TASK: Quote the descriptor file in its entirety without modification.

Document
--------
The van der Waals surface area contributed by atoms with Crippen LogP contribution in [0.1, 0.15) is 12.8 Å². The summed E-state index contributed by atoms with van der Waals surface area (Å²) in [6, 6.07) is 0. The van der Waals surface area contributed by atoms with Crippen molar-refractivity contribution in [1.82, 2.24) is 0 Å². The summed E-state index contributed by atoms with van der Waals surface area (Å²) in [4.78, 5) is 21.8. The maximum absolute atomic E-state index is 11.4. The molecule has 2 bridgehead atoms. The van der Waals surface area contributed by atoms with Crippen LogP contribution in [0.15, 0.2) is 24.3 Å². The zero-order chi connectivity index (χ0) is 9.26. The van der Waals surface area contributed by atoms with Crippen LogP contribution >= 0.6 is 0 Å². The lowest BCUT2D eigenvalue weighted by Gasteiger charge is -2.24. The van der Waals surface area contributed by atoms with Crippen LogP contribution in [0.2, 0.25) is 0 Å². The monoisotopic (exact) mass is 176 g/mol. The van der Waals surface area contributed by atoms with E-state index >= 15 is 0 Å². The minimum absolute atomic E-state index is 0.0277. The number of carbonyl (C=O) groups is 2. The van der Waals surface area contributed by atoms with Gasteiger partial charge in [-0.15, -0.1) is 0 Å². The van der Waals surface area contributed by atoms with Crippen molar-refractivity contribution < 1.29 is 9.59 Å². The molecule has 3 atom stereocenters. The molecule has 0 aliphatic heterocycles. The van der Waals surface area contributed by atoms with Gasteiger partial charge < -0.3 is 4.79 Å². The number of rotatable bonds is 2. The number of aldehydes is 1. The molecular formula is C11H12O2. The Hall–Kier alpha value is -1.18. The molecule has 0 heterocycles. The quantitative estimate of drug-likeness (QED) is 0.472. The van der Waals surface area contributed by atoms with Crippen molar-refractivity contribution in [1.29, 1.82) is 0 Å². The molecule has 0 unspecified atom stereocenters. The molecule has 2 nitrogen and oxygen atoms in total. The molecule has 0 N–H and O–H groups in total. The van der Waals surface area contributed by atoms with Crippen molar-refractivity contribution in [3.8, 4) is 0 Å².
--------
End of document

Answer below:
The van der Waals surface area contributed by atoms with Crippen LogP contribution in [0.1, 0.15) is 12.8 Å². The summed E-state index contributed by atoms with van der Waals surface area (Å²) in [6, 6.07) is 0. The van der Waals surface area contributed by atoms with Crippen molar-refractivity contribution in [1.82, 2.24) is 0 Å². The summed E-state index contributed by atoms with van der Waals surface area (Å²) in [4.78, 5) is 21.8. The maximum absolute atomic E-state index is 11.4. The molecule has 2 bridgehead atoms. The van der Waals surface area contributed by atoms with Crippen LogP contribution in [0.15, 0.2) is 24.3 Å². The zero-order chi connectivity index (χ0) is 9.26. The van der Waals surface area contributed by atoms with Crippen LogP contribution >= 0.6 is 0 Å². The lowest BCUT2D eigenvalue weighted by Gasteiger charge is -2.24. The van der Waals surface area contributed by atoms with Crippen LogP contribution in [0.2, 0.25) is 0 Å². The monoisotopic (exact) mass is 176 g/mol. The van der Waals surface area contributed by atoms with E-state index >= 15 is 0 Å². The minimum absolute atomic E-state index is 0.0277. The number of carbonyl (C=O) groups is 2. The van der Waals surface area contributed by atoms with Gasteiger partial charge in [-0.15, -0.1) is 0 Å². The van der Waals surface area contributed by atoms with Crippen molar-refractivity contribution < 1.29 is 9.59 Å². The molecule has 3 atom stereocenters. The molecule has 0 aliphatic heterocycles. The van der Waals surface area contributed by atoms with Gasteiger partial charge < -0.3 is 4.79 Å². The number of rotatable bonds is 2. The number of aldehydes is 1. The molecular formula is C11H12O2. The Hall–Kier alpha value is -1.18. The molecule has 0 heterocycles. The quantitative estimate of drug-likeness (QED) is 0.472. The van der Waals surface area contributed by atoms with Crippen molar-refractivity contribution in [1.29, 1.82) is 0 Å². The molecule has 0 unspecified atom stereocenters. The molecule has 2 nitrogen and oxygen atoms in total. The molecule has 0 N–H and O–H groups in total. The van der Waals surface area contributed by atoms with Crippen molar-refractivity contribution in [3.8, 4) is 0 Å².